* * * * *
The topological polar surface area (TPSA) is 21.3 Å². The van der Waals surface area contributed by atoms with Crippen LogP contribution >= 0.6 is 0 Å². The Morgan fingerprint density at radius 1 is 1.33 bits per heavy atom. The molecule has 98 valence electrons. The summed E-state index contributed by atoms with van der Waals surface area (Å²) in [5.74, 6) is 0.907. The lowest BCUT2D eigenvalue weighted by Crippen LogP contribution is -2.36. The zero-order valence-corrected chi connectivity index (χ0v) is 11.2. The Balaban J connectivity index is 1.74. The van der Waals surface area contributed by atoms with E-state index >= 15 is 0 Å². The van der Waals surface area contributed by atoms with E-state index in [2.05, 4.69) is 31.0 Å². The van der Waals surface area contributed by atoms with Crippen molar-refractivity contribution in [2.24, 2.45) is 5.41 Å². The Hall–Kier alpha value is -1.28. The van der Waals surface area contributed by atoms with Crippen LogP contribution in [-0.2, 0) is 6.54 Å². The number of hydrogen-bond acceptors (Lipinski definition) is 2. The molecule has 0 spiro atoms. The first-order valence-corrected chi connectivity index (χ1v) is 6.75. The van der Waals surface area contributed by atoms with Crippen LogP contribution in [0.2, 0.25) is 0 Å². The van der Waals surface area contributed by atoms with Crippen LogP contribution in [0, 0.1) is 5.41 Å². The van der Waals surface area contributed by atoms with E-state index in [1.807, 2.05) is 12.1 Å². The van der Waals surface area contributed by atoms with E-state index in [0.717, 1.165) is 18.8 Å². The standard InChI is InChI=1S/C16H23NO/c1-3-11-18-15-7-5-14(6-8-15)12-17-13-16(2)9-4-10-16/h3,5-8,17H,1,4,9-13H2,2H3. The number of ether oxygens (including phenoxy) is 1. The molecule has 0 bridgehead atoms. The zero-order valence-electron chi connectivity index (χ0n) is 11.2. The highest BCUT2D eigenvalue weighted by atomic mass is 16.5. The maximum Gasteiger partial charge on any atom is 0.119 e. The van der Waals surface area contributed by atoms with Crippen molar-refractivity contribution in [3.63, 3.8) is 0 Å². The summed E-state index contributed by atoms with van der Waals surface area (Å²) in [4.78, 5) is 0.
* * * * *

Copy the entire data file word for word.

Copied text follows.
The topological polar surface area (TPSA) is 21.3 Å². The van der Waals surface area contributed by atoms with Crippen LogP contribution >= 0.6 is 0 Å². The Morgan fingerprint density at radius 1 is 1.33 bits per heavy atom. The molecule has 98 valence electrons. The summed E-state index contributed by atoms with van der Waals surface area (Å²) in [5.74, 6) is 0.907. The lowest BCUT2D eigenvalue weighted by Crippen LogP contribution is -2.36. The zero-order valence-corrected chi connectivity index (χ0v) is 11.2. The Balaban J connectivity index is 1.74. The van der Waals surface area contributed by atoms with E-state index >= 15 is 0 Å². The van der Waals surface area contributed by atoms with E-state index in [2.05, 4.69) is 31.0 Å². The van der Waals surface area contributed by atoms with Crippen molar-refractivity contribution in [2.24, 2.45) is 5.41 Å². The Hall–Kier alpha value is -1.28. The van der Waals surface area contributed by atoms with Crippen LogP contribution in [-0.2, 0) is 6.54 Å². The number of hydrogen-bond acceptors (Lipinski definition) is 2. The molecule has 0 spiro atoms. The first-order valence-corrected chi connectivity index (χ1v) is 6.75. The van der Waals surface area contributed by atoms with Crippen LogP contribution in [0.2, 0.25) is 0 Å². The van der Waals surface area contributed by atoms with Crippen LogP contribution in [0, 0.1) is 5.41 Å². The van der Waals surface area contributed by atoms with E-state index in [1.807, 2.05) is 12.1 Å². The van der Waals surface area contributed by atoms with E-state index in [0.717, 1.165) is 18.8 Å². The standard InChI is InChI=1S/C16H23NO/c1-3-11-18-15-7-5-14(6-8-15)12-17-13-16(2)9-4-10-16/h3,5-8,17H,1,4,9-13H2,2H3. The number of ether oxygens (including phenoxy) is 1. The molecule has 0 bridgehead atoms. The zero-order valence-electron chi connectivity index (χ0n) is 11.2. The highest BCUT2D eigenvalue weighted by atomic mass is 16.5. The maximum Gasteiger partial charge on any atom is 0.119 e. The van der Waals surface area contributed by atoms with Crippen molar-refractivity contribution in [3.63, 3.8) is 0 Å². The summed E-state index contributed by atoms with van der Waals surface area (Å²) in [4.78, 5) is 0.